But it isn’t. And alarm bell after alarm bell roared in my mind as I read this book. There’s a mention of the “unique comradeship that set the Waffen-SS apart from other forces” early on. Then they cross the border, and the words “hordes” and “human waves” are used to describe the Soviet counterattacks. To be slightly fair, the book does take place in 1941, when the skill gap between the two armies was at its height-but remember, no slack.

But then there’s the whitewashing. One of the first things the legion sees as it enters the USSR is the aftermath of a massacre-committed by Stalin’s security forces. Then there’s tale after tale of captured members of the Atlantisch Legion and their brutal, cruel fate at the hands of the Soviets. It’s not ahistorical, but the one-sidedness combined with the overall tone of the book made me uneasy, to say the least.

In contrast, it takes about 2/3s the length of the book before some of the SS volunteers finally commit an atrocity-and it’s one they’re quickly punished for, and one which many feel “uneasy” about. There’s the handwringing of “oh no, these war crimes are happening”, with the whole “Look, we’re the good noble warrior Waffen-SS, we’re not the murdering Totenkopfverbande-SS” dodge.

Even the nature of the battles the legion fights, with many spectacular affairs against Red Army regulars and their huge arrays of tanks and artillery, is both suspicious (being rear area security is more likely) and contributing to the “wehrabooism” of it all. It read like a western Cold War depiction of the Eastern Front-but it was written very recently. And the rest of the book is not good enough-not nearly good enough- to make up for the moral queasiness I felt with this.

Review: The Blue Effect

The Blue Effect

The final entry in Harvey Black’s Effect series is The Blue Effect. This book manages to be slightly better than its predecessors in some ways and a lot worse in another. There’s a sorta-kinda-semi-plot where the British face the Soviets in what could be the make-or-break battle near Hanover. But once again, it never really clicks into a whole that it could have been. If The Red Effect was just listing the ingredients before hurriedly pouring them into a bowl and The Black Effect was having them sit in the mixing bowl doing nothing, this at least turns them into batter-but not a finished dish.

The highlight of this book, besides more tanks exploding, is a very long scene in which a Vulcan bomber soars into action. A part of me was going “oh come on, this relic would probably be shot down, malfunction or just miss”, but another part of me, the part that likes unconventional units, was going “WOW NICE”. I mean, I’d love to read (or even write) a book of unconventional relic units flying into battle. This is not that book.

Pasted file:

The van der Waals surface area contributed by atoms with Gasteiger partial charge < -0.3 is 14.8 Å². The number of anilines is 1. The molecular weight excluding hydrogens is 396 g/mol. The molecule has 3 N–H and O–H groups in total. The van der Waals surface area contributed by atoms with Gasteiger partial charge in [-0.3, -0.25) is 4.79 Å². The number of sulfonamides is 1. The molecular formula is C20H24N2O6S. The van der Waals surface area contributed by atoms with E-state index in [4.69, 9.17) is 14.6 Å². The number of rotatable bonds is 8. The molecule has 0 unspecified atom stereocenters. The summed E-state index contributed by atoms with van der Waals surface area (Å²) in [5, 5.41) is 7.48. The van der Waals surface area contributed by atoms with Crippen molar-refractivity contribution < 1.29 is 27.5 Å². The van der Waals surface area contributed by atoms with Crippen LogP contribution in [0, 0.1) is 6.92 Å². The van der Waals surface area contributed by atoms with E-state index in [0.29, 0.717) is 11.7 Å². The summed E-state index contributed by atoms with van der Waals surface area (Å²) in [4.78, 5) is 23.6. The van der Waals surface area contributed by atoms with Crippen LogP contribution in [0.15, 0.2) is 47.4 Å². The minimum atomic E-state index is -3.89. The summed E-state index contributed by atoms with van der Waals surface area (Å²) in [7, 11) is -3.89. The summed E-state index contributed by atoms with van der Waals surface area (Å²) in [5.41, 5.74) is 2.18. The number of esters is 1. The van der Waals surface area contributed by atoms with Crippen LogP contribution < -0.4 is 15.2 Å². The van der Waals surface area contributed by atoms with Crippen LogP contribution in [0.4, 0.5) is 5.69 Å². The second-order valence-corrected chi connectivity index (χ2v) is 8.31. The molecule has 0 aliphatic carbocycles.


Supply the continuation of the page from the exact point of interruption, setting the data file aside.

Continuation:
What really sours the The Blue Effect is not any of the action in the main book, but rather its anticlimax of an ending. Here was where going the Chieftains/Dr. Strangelove route and just nuking everything might very well have been better. Instead, it’s a have your cake and eat it too deal where after a few plotnukes and a few losses, the Warsaw Pact just gives up very abruptly. It’s a circumstance where either another full length tide-turning installment (with proper plotting) or trimming the entire three-book series into one could have been better. And there’s a lot of fat to trim.

Furthermore, all of the hindsight-driven greater “micro”- accuracy of the series (See the now-known durability of tanks with Kontakt-series reactive armor! See the proper tank mix in GSFG instead of just having everything be a T-72!) is squandered by this “macro”-level flop in the conclusion. Whatever issues there are with a clean NATO win in 1984, there are a lot more with it happening in this fashion. If the goal is realism, it’s implausible. If the goal is storytelling, it’s a contrivance and makes the victory seem unearned.

The result is something that could have risen higher than it did, both in this specific book and the overall series.

Review: The Black Effect

The Black Effect

blackeffectcover

Harvey Black’s The Black Effect is the kind of book I thought I’d be reviewing en masse on this blog, at least in terms of basic plot. Namely, in 198_ World War III breaks out. Cue a lot of tanks exploding. This is the second book in Black’s _____ Effect series, and the first I reviewed at Sea Lion Press before this blog even started.

The Black Effect is what I feared Team Yankee would be before being pleasantly surprised.  It’s a mostly-conventional 198X WW3 book that happens to be a picture-perfect case for why a bowl of ingredients does not equal a meal.

Some of the individual ingredients (battle scenes) in the novel are good, if repetitive. Others are weighed down by things like Black constantly listing the full designations of every piece of equipment in overwhelming detail (fog of war? target fixation? Limited viewpoints? What are those?). But as a whole the book just amounts to a disorganized parade of various pieces of military equipment and graphene-thin Steel Panthers Characters differing only in what they’re crewing and how much ‘camera time’ that they get before being blown up.

There is an almost total lack of anything cohesive or coherent beyond “WW3 stuff happens”. It gets to the point where the intelligence photographers who were the high point of the previous installment turn into just another pace-breaking liability. This at least doesn’t have The Red Effect’s using up nearly all of its space on historical events with names badly changed (ie, Stanislav Petrov became “Perov”) before rushing to stuff a bunch of battles into the last thirty pages.

The Black Effect isn’t all bad. It’s more evenhanded than a lot of WWIII stories, it being written as an alternate history with decades of hindsight helps with some (but not all) technical accuracy issues, and it works at providing simple action scenes. It’s just I’ve read better, even in this very specific subgenre.

Unstructured Review: The Power

Ok, now I’m really stretching things with Fuldapocalypse. I’m reading and reviewing something that’s social-commentary supernatural fiction. Even if it does involve a war.

The book is Naomi Alderman’s The Power.

So, the premise of the book is that women gain the ability to fire blasts of electricity (the way Alderman explains the origins of this power reminded me of old comic books, and I really wish she’d kept it more deliberately mysterious than she did). The most oppressed are the first and most determined to lash out, and they end up taking over the world and showing that power corrupts (hence the title).